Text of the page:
However, if he's as cold as Patrick Bateman, the reader can be fascinated, aching to find out how the universe will punish this perp, but s/he wouldn't necessarily side with him.
     
  6. chicagoliz
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    chicagoliz Contributing Member Contributor

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    Tee Hee, Ed.

    This idea reminds me more of Breaking Bad than Dexter. The writers actually wanted to see how long it would take for viewers to realize that the character was becoming bad, and whether they would root against him. It's an interesting issue -- the reader naturally wants to identify with the protagonist. We want to root for him, even if he's doing things that objectively are not "right." (See most of the mobster movies, or movies following some sort of big bank heist or something.) In Breaking Bad, we start out with a character who is extremely sympathetic. He comes across as a fairly timid guy, who's a high school teacher and has cancer. He wants only to make enough money so that when he dies, his family will still be able to afford their house, and live a decent enough life. He actually has it figured out to some exact figure he wants to make. But as the series progresses, he changes, and becomes a pretty terrible person. But viewers are still hanging on him, and it takes a long time for them to even question the fact that they are rooting for him. At what point does the viewer say, "you know what? I don't think I like this guy anymore."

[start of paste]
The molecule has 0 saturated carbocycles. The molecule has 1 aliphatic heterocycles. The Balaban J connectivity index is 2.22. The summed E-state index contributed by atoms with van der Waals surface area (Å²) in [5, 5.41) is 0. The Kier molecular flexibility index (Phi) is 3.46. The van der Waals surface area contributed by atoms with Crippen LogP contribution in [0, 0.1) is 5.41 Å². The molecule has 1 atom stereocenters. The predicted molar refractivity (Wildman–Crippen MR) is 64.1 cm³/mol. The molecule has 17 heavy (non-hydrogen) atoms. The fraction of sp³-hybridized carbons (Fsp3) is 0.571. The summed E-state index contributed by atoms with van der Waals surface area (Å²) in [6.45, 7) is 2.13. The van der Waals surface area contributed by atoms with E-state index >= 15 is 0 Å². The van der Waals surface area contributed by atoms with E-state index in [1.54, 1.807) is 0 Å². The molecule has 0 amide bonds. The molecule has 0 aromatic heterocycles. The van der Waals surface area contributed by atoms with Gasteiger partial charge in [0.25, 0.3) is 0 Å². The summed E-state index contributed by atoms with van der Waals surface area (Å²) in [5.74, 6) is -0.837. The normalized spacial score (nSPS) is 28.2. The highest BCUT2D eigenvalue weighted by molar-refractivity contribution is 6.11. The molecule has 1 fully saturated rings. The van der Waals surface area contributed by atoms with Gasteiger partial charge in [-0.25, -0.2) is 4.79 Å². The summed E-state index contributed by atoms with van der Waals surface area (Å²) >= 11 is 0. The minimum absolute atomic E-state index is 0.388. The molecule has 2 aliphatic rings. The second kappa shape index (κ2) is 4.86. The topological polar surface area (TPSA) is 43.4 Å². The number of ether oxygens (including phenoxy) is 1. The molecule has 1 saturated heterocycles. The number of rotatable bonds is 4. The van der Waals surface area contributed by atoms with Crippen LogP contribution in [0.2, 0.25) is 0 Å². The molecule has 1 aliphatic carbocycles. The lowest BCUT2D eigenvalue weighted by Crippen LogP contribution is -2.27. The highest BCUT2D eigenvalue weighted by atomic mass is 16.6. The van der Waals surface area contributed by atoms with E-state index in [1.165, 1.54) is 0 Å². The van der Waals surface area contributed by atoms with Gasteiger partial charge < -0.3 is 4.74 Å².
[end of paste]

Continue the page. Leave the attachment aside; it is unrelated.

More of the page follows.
I think if you can do that in a book, that is very impressive. To start out with us liking the MC, and gradually questioning him is a complicated proposition. But if you're able to do it, you will have created a very complex, fascinating character. The trick is in being able to do it right -- it still has to be believable, and he can't suddenly do a 180. But if you can do it gradually and in ways that make at least some logical sense, (logical meaning that even if we can see that the choice is a bad choice, there is at least some underlying logic as to why he would make the decisions he makes -- i.e some formerly smaller motivation becomes larger), it could be fantastic.
     
  7. Cogito
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    Cogito Former Mod, Retired Supporter Contributor

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    The readers' reaction is not to the character, but rather to how that character is presented. In other words, there;s no limit to how far the character can go, provided the writer manages the reader well.
     
  8. Richard Tijerina
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    Richard Tijerina Member

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    I've come across that problem before. But write the story first, then identify when the story goes too far. There isn't much point of discussing before the writings.
     
  9. findingghost
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    findingghost New Member

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    If the character does evil things without guilt then it's difficult to still root for them. For example, in Death Note, Light is killing criminals so while it's bad to kill people it's also a moral conflict because you feel a sense of injustice that criminals aren't punished in a way that makes them feel how their victims did but when Light kills innocent Ray Penber the guy investigating him the line is crossed. So as the main character you'll kind of go along with them as long as it's in a way justified, its only when it becomes unjustified that it crosses the line. To me it's when you say to yourself after reading it that they 'could've just walked away, they didn't have to'. But then again emotions will push people and they may act terribly, but if they don't feel guilt for what they do then in a way they're irredeemable. Sorry for the Death Note example, haha :D